JOINT BASE BALAD, Iraq (Army News Service, Aug. 8, 2011) On time, every time. That is the promise of the Joint Munitions Command and from all accounts it is living up to its word supplying the warfighter with ammunition during combat. Now, with combat operations officially over, units are drawing down in Iraq. It’s a new day, a new dawn here, but the pace is just as hectic when it comes to moving ammunition.

As forwarding operating bases close, ammunition is shipped to a supply point where it is sorted, inspected, classified and re-packaged for re-issue or designated to be demilitarized. JMC deploys technical advisers to assist units with ammunition turn-in and they are responsible for turning it around.

Jim Wettlaufer’s title is quality assurance specialist ammunition surveillance, or QASAS. He deployed from Hawthorne Army Depot in Hawthorne, Nev., to work with the 402nd Army Field Support Brigade in Iraq. He is the lead civilian in a team of Soldiers who sort through box-loads of turn-in.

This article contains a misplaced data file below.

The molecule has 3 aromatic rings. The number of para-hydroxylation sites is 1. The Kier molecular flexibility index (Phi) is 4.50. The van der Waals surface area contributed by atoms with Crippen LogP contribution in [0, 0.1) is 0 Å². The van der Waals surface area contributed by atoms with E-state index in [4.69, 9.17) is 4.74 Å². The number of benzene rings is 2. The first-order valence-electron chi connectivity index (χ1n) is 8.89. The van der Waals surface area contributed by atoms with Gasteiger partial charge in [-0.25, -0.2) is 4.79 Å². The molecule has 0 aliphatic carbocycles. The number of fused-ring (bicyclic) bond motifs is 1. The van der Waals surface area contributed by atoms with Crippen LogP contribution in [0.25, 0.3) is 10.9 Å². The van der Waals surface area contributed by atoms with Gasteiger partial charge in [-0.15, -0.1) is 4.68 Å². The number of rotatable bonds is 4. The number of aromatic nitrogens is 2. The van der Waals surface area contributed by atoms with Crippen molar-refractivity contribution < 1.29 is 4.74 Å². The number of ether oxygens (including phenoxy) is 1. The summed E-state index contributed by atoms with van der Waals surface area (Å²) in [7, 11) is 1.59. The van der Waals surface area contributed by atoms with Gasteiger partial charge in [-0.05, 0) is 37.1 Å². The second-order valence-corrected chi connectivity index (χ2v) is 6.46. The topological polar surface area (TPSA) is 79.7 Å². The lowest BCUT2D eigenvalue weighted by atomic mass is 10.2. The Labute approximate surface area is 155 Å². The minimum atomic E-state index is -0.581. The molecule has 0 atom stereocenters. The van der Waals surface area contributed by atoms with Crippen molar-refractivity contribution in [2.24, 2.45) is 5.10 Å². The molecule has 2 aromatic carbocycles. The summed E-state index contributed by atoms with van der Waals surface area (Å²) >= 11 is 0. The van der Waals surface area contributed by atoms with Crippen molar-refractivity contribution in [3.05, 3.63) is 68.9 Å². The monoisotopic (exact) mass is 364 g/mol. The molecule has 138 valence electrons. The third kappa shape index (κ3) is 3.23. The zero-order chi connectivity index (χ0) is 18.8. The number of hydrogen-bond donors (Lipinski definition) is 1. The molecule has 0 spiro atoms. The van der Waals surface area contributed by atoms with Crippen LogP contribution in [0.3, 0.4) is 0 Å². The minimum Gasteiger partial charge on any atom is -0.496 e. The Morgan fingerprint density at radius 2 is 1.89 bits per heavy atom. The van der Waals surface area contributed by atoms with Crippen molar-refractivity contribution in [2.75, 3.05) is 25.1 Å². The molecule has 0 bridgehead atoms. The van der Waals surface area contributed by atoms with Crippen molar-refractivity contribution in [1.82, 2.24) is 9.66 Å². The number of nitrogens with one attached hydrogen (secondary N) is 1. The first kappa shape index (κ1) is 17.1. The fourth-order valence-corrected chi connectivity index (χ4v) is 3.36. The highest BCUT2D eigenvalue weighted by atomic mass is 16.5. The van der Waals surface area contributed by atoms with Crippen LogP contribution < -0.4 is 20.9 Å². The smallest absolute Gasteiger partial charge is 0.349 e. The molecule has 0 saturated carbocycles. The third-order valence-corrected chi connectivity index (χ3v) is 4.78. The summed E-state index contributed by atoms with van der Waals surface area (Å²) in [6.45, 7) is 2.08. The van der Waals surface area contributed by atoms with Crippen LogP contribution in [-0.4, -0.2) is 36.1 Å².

“The job here is a faster pace and more variety of ammo. It does make me appreciate air conditioning, stencil machines and factory packaging. Right now we are sending items to Kuwait in as close to factory pack as we can"being in a field environment,” Wettlaufer said.

Back home he works with a civilian workforce where he is one of many ammunition experts. In Iraq, his team consists of young Soldiers eager to learn.

“I have many Soldiers who start out afraid of ammo or just the opposite, they are reckless with it. I try to teach them to respect ammo and not fear it and understand its capabilities and to not be complacent with it. It is important that we, as QASAS, get it right, because ammunition is safe and reliable only when it is handled properly,” Wettlaufer said.

When they receive it, the ammunition is a hodgepodge of items in varying condition. Imagine tree lights at Christmastime. Who wants to de-tangle that lot, especially when it’s a box of 40-millimeter high explosive dual purpose rounds? Yet, that is what Wettlaufer and his team do every day.

Whether it is bricks of C4 plastic explosive or M-67 fragmentation hand grenades, it is all inspected, prettied up and repackaged for another round.